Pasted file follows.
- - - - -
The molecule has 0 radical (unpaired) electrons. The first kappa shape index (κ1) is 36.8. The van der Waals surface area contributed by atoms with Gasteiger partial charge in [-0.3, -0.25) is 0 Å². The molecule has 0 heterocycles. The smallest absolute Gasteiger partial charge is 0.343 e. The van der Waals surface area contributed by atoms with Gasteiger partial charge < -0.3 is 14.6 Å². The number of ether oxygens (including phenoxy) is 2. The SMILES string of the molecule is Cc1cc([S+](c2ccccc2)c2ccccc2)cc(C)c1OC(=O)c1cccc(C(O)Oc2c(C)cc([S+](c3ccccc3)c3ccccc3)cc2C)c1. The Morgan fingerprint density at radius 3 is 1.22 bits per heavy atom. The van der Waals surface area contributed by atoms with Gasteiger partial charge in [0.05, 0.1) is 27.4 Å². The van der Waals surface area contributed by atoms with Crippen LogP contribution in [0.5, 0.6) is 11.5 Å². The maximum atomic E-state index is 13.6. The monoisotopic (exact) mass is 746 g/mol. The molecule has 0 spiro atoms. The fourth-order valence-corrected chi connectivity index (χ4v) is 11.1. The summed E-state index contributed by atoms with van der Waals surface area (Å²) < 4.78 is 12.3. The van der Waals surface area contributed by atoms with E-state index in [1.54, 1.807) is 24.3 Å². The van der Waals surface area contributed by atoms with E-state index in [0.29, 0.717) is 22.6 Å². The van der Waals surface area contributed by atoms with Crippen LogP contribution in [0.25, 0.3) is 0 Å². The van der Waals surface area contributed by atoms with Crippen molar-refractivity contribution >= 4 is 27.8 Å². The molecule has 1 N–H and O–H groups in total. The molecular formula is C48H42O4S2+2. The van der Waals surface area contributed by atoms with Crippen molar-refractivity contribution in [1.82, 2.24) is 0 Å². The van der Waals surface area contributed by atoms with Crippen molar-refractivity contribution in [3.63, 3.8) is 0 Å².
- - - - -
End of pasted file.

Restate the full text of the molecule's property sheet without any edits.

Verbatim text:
The molecule has 0 radical (unpaired) electrons. The first kappa shape index (κ1) is 36.8. The van der Waals surface area contributed by atoms with Gasteiger partial charge in [-0.3, -0.25) is 0 Å². The molecule has 0 heterocycles. The smallest absolute Gasteiger partial charge is 0.343 e. The van der Waals surface area contributed by atoms with Gasteiger partial charge < -0.3 is 14.6 Å². The number of ether oxygens (including phenoxy) is 2. The SMILES string of the molecule is Cc1cc([S+](c2ccccc2)c2ccccc2)cc(C)c1OC(=O)c1cccc(C(O)Oc2c(C)cc([S+](c3ccccc3)c3ccccc3)cc2C)c1. The Morgan fingerprint density at radius 3 is 1.22 bits per heavy atom. The van der Waals surface area contributed by atoms with Gasteiger partial charge in [0.05, 0.1) is 27.4 Å². The van der Waals surface area contributed by atoms with Crippen LogP contribution in [0.5, 0.6) is 11.5 Å². The maximum atomic E-state index is 13.6. The monoisotopic (exact) mass is 746 g/mol. The molecule has 0 spiro atoms. The fourth-order valence-corrected chi connectivity index (χ4v) is 11.1. The summed E-state index contributed by atoms with van der Waals surface area (Å²) < 4.78 is 12.3. The van der Waals surface area contributed by atoms with E-state index in [1.54, 1.807) is 24.3 Å². The van der Waals surface area contributed by atoms with E-state index in [0.29, 0.717) is 22.6 Å². The van der Waals surface area contributed by atoms with Crippen LogP contribution in [0.25, 0.3) is 0 Å². The van der Waals surface area contributed by atoms with Crippen molar-refractivity contribution >= 4 is 27.8 Å². The molecule has 1 N–H and O–H groups in total. The molecular formula is C48H42O4S2+2. The van der Waals surface area contributed by atoms with Crippen molar-refractivity contribution in [1.82, 2.24) is 0 Å². The van der Waals surface area contributed by atoms with Crippen molar-refractivity contribution in [3.63, 3.8) is 0 Å².